Egypt, Model Boat and Figures, Middle Kingdom (22nd-18th century BCE), polychromed wood, Minneapolis Institute of Art, The William Hood Dunwoody Fund
Where do the women and girls in your family store their makeup? Do they use a special drawer in the bathroom, a dressing table in the bedroom, or possibly a small bag in their purse?
A woman living in China during the Ming dynasty (late 16th-early 17th century) stored her cosmetics in this decorative wooden cabinet. She used the drawers to hold lip balms, powders, combs, and the many hairpins needed to hold her elaborate hairdo in place. Imagine her slowly lowering the S-shaped easel in the cabinet’s front in order to use the mirror it held. The large size, elaborate decoration featuring royal symbols like the dragon and lotus flower, and throne-like shape all suggest the owner of this cabinet was part of the Emperor's household.
Look carefully at the construction of the cabinet and its decoration. The cabinet is made of a rare and very hard wood found in China called huang-hua-li, which means yellow flowering pear wood. Only highly skilled craftsmen were allowed to make furniture from this wood for the imperial family. The wood’s beautiful warm color and grain remind the viewer of the tree trunks from which it was made. Huang-hua-li was also a good choice for the cabinetmaker; it provided a sturdy material for the construction of drawers and the carving of elaborate decoration that would last over time.
The carvings create many textures; the cabinet would have been a joy to touch. Imagine tracing the flower designs with your fingers or wrapping your hand around the dragon’s head. The textures invite us to look closely at the designs, such as the mythical phoenix on the drawers, which symbolizes the woman’s important role as the mother of heirs to the throne. The dragon symbolizes the vigor and power of the emperor.
This cabinet remains an impressive example of how wood served both a useful and decorative purpose in creating a storage place for the beauty needs of an important Chinese woman.
This chair is another example of decorative furniture made of huang-hua-li wood during the Ming dynasty. Notice that the lotus flowers—symbols of purity—on the chair's footrest are the same flower used on the cosmetic cabinet's railing posts. China, Folding Round Back Chair, late 16th century, huang-hua-li hardwood with iron hardware, Minneapolis Institute of Art, Gift of Ruth and Bruce Dayton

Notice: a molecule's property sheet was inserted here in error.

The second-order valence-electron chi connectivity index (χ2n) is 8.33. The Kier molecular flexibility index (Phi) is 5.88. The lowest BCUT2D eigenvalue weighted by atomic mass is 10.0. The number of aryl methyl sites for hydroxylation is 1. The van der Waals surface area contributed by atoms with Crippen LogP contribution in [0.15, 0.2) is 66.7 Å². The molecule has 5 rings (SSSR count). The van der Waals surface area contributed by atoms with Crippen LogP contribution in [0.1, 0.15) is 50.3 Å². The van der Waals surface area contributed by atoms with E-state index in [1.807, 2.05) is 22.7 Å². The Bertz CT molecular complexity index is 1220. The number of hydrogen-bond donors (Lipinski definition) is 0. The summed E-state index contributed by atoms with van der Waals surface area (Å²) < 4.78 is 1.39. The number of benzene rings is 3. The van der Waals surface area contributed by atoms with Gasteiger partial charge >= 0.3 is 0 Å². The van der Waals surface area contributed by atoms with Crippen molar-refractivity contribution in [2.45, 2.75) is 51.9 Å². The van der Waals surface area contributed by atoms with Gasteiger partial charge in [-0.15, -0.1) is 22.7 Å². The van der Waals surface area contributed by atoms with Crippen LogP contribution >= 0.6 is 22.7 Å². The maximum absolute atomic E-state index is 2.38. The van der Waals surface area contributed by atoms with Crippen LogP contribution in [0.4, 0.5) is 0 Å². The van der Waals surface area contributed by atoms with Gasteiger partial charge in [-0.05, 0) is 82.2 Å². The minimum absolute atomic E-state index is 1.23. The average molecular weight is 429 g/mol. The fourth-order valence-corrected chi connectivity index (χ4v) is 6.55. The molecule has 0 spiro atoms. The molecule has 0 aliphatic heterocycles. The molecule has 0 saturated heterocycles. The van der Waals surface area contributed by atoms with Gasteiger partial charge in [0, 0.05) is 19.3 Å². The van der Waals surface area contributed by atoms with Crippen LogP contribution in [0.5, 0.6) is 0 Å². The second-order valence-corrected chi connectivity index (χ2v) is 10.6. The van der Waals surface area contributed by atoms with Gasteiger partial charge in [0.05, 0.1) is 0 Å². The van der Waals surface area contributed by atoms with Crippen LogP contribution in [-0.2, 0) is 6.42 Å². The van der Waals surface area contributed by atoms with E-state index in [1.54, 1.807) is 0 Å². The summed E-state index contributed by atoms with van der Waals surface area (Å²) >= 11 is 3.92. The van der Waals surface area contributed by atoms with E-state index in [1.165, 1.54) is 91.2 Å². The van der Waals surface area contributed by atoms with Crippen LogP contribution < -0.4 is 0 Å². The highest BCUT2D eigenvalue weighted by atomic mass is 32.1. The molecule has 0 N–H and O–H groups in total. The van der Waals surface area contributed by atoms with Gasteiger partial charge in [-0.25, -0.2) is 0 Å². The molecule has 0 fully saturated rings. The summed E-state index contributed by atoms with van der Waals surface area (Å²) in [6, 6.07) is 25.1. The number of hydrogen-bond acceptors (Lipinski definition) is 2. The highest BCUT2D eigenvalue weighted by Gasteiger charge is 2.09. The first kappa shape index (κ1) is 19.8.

The back of this throne for the emperor resembles the back of the cosmetic cabinet. Although this throne was made at a later date during the Ch'ien Lung dynasty, it also demonstrates the cabinetmaker's skill in carving an open-work back.
Red lacquer, a wood product made from the sap of a Chinese variety of the sumac tree, was used to give this small chest its red color. The doors open to expose six drawers for storing cosmetics.
Have you ever seen a gigantic wave on the ocean? Or on one of the Great Lakes? Seeing such a wave must be a memorable event since some can be reach as high as 30 meters (about 100 feet). Personal experience may have inspired artist Katsushika Hokusai to create this image, Under the Wave off Kanagawa. Hokusai made at least two other images of this wave before he created this masterpiece, which may be the best-known work of Japanese art in the world.
Hokusai was a successful artist during Japan’s Edo period (1603-1868) and became well known for his ukiyo-e woodblock prints. He created this image in the 1830s to sell to the common people of Japan; it was the first in a series, called Thirty-six Views of Mount Fuji. The print was an instant success! It shows a 12 to 15 meter high otinami (“wave of the open sea”) off the coast of his home district, Kanagawa, Japan.
Hokusai juxtaposes the huge breaking wave threatening to engulf three boats with a tiny, calm, snow-clad view of Mount Fuji in the background, both at the center of the wave as well as of the image. The print is notable for being one of the first to use a new chemical pigment called Berlin Blue, which produces a deep blue that does not fade with time as one can see in the print’s still-vibrant blue water.
So, where’s the wood? The print is called a woodcut because it was made using the oldest known printmaking technique of carving an image out of a block of wood. Each of Hokusai’s images is created from many different blocks of fine-grained cherry, one for each color. Hokusai likely made the original line drawing for the image using black ink made from pine soot. The carvers and printers who worked to create this print used tools made from wood or with wooden parts. And finally, the paper used for the print was made from the inner bark of the mulberry tree, and some of the inks used were derived from tree-based dyes.
Hokusai’s iconic image of the “Under the Wave” is a testament to the talent of the artist and the wonderful versatility of wood.
In The Wave, Henri-Gustave Jossot, a French caricaturist at the end of the 19th century, jokingly makes a statement about his fellow artists who have become enamored by Japanese art. His print depicts a painter in a boat that's being upended by a wave very much like the one in Hokusai's Under the Wave off Kanagawa. Henri-Gustave Jossot, The Wave, 1894, lithograph printed in olive green ink, Minneapolis Institute of Art, Gift of Mr. and Mrs. Edward A. Foster, 1965 p.206Albrecht Dürer, in his 15th-century woodcuts, like The Four Horsemen, created great dramas in black and white through astounding details and bold compositions. He redefined what was possible in the woodcut medium.
In this woodcut, Käthe Kollwitz utilized the grain of the wood plank to create the sense that the two women are united in a single form. The figures, who seem to emerge from the dark background, appear to have been scraped along this grain.